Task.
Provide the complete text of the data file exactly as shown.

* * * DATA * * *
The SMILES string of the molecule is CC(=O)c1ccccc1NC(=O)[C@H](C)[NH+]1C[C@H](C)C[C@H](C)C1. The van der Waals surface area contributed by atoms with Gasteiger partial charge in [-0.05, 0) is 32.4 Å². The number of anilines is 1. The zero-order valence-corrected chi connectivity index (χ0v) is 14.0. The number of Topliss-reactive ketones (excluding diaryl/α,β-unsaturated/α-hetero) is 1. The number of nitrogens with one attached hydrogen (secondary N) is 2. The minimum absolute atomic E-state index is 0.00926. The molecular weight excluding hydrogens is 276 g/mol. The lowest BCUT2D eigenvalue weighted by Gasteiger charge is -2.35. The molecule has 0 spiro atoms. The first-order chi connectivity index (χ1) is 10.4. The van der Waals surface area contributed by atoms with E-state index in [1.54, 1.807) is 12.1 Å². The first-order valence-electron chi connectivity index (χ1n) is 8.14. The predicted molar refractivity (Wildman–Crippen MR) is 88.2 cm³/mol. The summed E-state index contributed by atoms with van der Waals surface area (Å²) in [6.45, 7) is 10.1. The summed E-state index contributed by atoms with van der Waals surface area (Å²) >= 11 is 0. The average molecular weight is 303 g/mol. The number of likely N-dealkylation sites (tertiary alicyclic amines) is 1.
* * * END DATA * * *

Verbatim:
The SMILES string of the molecule is CC(=O)c1ccccc1NC(=O)[C@H](C)[NH+]1C[C@H](C)C[C@H](C)C1. The van der Waals surface area contributed by atoms with Gasteiger partial charge in [-0.05, 0) is 32.4 Å². The number of anilines is 1. The zero-order valence-corrected chi connectivity index (χ0v) is 14.0. The number of Topliss-reactive ketones (excluding diaryl/α,β-unsaturated/α-hetero) is 1. The number of nitrogens with one attached hydrogen (secondary N) is 2. The minimum absolute atomic E-state index is 0.00926. The molecular weight excluding hydrogens is 276 g/mol. The lowest BCUT2D eigenvalue weighted by Gasteiger charge is -2.35. The molecule has 0 spiro atoms. The first-order chi connectivity index (χ1) is 10.4. The van der Waals surface area contributed by atoms with E-state index in [1.54, 1.807) is 12.1 Å². The first-order valence-electron chi connectivity index (χ1n) is 8.14. The predicted molar refractivity (Wildman–Crippen MR) is 88.2 cm³/mol. The summed E-state index contributed by atoms with van der Waals surface area (Å²) in [6.45, 7) is 10.1. The summed E-state index contributed by atoms with van der Waals surface area (Å²) >= 11 is 0. The average molecular weight is 303 g/mol. The number of likely N-dealkylation sites (tertiary alicyclic amines) is 1.